The yew tree has a rather diversified background in terms of its historical accounts. The yew was sometimes known as the "tree of death." Its poisonous nature was often noted in ancient Greek literature. In fact, the name Taxus comes from the Greek word taxon, which translates to poison or toxin. Julius Caesar, in his writings about the wars against the Gallic tribes, noted that Catuvolcus, who was king of the Eburones, poisoned himself with the yew because he eas old and weak and could no longer endure the hardships of battle. Other writings, such as Pliney the Elder, noted that people died after drinking wine stored in casks made of wood from the yew tree. As seen in Celtic tradition, the yew was a sacred tree. Its wood was used for religious objects, such the druidic staff. Further citings of the poisonous yew are illustrated in Hamlet, Macbeth, and the Agatha Christie's novel "A Pocket Full of Rye."

Although now the yew is almost extinct, at one time in Europe there were vast forests of the trees. The reason being is that the wood was used to make spears, arrows, and bows. In particular, the yew was used to make a specific type of bow known as the longbow. In its time, the longbow was an extremely vital military weapon. Historians have attributed the success of the English over the French in the Hundred Year's War to the longbow. Specifically, at the battle of Agincourt, 4,000 English archers defeated 65,000 French cavalry with only 26 dead compared to 40,000 French dead. The longbow had a range of 400 meters and was lethal from 60 meters. It had a variety of arrows that could be used with it, including ones that could pierce the armor of knights. With advantages such as these, every general wanted to supply his archers with longbows. Unfortunately, as a result, a great deal of lumbering was soon to follow. For example, the trade in yew timber from Nuremburg was about 600,000 trunks of yews exported between 1531 and 1561. However, by the latter half of the 16th Century, the longbow began to be phased out. This was in part due to the invention of firearms, but it was also due to the scarcity of wood available as a result of the massive lumbering efforts. In addition to these historical accounts, the longbow is also depicted in several paintings. One such example is the painting "Martyrdon of San Sebastian" by the Flemish painter Hans Memling (1430-1494) in which the longbow is clearly visible.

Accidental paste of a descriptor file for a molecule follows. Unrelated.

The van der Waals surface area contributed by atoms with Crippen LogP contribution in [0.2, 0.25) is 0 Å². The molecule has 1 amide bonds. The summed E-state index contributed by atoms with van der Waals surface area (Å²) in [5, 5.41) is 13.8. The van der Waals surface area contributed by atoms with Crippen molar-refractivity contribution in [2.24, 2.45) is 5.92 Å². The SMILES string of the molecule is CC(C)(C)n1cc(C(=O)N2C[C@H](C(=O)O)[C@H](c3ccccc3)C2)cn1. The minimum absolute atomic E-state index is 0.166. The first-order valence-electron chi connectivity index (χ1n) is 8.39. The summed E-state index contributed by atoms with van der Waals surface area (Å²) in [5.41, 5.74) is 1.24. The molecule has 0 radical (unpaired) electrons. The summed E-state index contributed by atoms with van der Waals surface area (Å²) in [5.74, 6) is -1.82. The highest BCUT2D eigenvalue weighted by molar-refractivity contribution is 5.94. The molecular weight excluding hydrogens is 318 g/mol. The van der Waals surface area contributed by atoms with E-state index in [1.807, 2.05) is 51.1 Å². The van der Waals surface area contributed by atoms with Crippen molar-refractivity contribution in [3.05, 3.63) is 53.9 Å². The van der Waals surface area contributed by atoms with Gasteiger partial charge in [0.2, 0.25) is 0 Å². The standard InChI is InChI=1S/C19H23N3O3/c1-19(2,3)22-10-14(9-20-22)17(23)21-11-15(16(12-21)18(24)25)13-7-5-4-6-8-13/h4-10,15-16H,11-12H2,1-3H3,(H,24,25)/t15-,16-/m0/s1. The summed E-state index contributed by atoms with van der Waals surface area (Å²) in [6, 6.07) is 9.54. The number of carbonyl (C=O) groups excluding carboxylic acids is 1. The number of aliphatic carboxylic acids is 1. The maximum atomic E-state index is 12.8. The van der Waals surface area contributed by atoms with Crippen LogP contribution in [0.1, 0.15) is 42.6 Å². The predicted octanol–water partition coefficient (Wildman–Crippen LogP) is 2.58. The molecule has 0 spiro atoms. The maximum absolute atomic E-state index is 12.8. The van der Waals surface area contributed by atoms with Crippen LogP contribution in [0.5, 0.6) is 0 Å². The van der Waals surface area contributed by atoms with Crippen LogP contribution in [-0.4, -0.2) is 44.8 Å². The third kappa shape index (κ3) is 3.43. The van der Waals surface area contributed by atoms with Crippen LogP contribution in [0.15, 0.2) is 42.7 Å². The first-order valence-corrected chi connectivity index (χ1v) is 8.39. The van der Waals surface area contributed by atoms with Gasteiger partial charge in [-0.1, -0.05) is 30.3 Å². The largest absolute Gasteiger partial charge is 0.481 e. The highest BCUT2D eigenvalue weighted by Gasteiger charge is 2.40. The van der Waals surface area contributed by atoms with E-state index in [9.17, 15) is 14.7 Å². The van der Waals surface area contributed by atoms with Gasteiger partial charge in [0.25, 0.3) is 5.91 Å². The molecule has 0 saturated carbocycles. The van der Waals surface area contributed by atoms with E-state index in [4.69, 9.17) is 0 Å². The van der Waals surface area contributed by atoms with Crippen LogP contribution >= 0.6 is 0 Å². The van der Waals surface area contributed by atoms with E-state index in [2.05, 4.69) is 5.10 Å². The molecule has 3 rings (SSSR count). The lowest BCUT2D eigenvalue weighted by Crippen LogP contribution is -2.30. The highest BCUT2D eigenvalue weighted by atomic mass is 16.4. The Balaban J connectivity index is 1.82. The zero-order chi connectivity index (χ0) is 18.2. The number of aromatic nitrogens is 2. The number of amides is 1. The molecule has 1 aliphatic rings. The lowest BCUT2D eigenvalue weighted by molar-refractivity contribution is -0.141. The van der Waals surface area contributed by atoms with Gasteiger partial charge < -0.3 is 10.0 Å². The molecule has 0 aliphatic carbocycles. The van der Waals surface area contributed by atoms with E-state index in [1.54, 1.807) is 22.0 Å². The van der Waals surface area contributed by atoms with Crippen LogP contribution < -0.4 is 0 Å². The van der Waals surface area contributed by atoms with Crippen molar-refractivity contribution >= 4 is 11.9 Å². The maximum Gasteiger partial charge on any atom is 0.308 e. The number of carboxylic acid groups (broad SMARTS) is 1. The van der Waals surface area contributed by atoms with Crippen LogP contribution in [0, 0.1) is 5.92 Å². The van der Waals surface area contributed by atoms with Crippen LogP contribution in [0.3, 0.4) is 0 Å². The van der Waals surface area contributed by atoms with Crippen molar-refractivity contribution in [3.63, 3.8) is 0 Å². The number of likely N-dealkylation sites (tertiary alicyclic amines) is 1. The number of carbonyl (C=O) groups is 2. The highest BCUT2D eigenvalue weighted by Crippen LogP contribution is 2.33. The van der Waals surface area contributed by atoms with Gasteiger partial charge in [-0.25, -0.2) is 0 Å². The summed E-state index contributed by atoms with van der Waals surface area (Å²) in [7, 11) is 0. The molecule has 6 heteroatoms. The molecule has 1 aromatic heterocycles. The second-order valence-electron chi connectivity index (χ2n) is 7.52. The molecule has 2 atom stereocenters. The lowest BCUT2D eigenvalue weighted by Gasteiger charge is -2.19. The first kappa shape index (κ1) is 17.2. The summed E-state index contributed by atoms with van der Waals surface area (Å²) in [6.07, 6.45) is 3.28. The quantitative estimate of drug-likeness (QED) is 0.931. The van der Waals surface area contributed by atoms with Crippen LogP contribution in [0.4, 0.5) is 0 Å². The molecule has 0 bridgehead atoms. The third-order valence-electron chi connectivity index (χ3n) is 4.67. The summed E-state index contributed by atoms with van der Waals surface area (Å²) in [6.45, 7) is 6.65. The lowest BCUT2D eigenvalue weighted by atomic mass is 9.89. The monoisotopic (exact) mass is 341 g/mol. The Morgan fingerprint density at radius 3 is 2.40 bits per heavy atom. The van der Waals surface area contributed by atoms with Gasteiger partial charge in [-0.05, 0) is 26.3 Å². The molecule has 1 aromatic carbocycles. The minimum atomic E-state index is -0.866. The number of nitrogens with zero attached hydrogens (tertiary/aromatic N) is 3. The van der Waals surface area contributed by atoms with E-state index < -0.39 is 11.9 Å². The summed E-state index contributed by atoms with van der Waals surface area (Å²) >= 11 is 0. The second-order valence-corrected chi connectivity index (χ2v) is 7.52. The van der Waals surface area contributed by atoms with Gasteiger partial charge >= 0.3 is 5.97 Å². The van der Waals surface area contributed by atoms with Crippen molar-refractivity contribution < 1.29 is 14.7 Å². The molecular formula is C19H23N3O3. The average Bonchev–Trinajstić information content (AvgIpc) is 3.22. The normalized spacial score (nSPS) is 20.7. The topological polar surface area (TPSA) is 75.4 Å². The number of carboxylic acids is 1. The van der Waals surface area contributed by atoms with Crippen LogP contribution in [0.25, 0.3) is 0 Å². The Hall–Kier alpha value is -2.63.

In more recent history, the yew tree has come to the forefront of medical research due to the discovery of the anti-cancer agent taxol in the 1960's, which can be isolated mostly from the bark of the yew. For information concerning this aspect of the Pacific yew, refer to the section titled Medical Significance.

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